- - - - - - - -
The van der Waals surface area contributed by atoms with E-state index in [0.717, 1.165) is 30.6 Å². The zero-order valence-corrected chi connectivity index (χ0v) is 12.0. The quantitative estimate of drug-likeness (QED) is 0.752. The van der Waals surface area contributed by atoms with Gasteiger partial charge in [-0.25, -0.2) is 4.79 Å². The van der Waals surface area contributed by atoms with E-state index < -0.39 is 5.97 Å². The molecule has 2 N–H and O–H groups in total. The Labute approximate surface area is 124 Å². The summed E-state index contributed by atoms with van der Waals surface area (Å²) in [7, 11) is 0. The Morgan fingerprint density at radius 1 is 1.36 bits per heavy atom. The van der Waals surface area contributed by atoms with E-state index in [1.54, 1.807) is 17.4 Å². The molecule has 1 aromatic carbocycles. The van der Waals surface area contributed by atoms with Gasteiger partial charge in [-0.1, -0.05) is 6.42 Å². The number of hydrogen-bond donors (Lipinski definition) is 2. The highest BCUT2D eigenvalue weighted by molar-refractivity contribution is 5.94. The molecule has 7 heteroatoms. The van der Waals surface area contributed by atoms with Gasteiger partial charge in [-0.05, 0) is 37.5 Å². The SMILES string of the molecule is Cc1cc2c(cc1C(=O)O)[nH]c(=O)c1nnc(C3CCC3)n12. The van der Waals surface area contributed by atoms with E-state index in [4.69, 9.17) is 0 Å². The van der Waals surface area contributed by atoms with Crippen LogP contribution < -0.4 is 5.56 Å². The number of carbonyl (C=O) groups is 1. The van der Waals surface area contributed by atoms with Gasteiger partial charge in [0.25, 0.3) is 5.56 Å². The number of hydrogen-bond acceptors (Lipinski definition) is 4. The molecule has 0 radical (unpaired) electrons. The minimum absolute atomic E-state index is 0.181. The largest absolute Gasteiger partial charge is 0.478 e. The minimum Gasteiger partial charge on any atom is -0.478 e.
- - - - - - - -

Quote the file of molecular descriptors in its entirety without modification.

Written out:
The van der Waals surface area contributed by atoms with E-state index in [0.717, 1.165) is 30.6 Å². The zero-order valence-corrected chi connectivity index (χ0v) is 12.0. The quantitative estimate of drug-likeness (QED) is 0.752. The van der Waals surface area contributed by atoms with Gasteiger partial charge in [-0.25, -0.2) is 4.79 Å². The van der Waals surface area contributed by atoms with E-state index < -0.39 is 5.97 Å². The molecule has 2 N–H and O–H groups in total. The Labute approximate surface area is 124 Å². The summed E-state index contributed by atoms with van der Waals surface area (Å²) in [7, 11) is 0. The Morgan fingerprint density at radius 1 is 1.36 bits per heavy atom. The van der Waals surface area contributed by atoms with E-state index in [1.54, 1.807) is 17.4 Å². The molecule has 1 aromatic carbocycles. The van der Waals surface area contributed by atoms with Gasteiger partial charge in [-0.1, -0.05) is 6.42 Å². The number of hydrogen-bond donors (Lipinski definition) is 2. The highest BCUT2D eigenvalue weighted by molar-refractivity contribution is 5.94. The molecule has 7 heteroatoms. The van der Waals surface area contributed by atoms with Gasteiger partial charge in [-0.05, 0) is 37.5 Å². The SMILES string of the molecule is Cc1cc2c(cc1C(=O)O)[nH]c(=O)c1nnc(C3CCC3)n12. The van der Waals surface area contributed by atoms with E-state index in [4.69, 9.17) is 0 Å². The van der Waals surface area contributed by atoms with Crippen LogP contribution < -0.4 is 5.56 Å². The number of carbonyl (C=O) groups is 1. The van der Waals surface area contributed by atoms with Gasteiger partial charge in [0.25, 0.3) is 5.56 Å². The number of hydrogen-bond acceptors (Lipinski definition) is 4. The molecule has 0 radical (unpaired) electrons. The minimum absolute atomic E-state index is 0.181. The largest absolute Gasteiger partial charge is 0.478 e. The minimum Gasteiger partial charge on any atom is -0.478 e.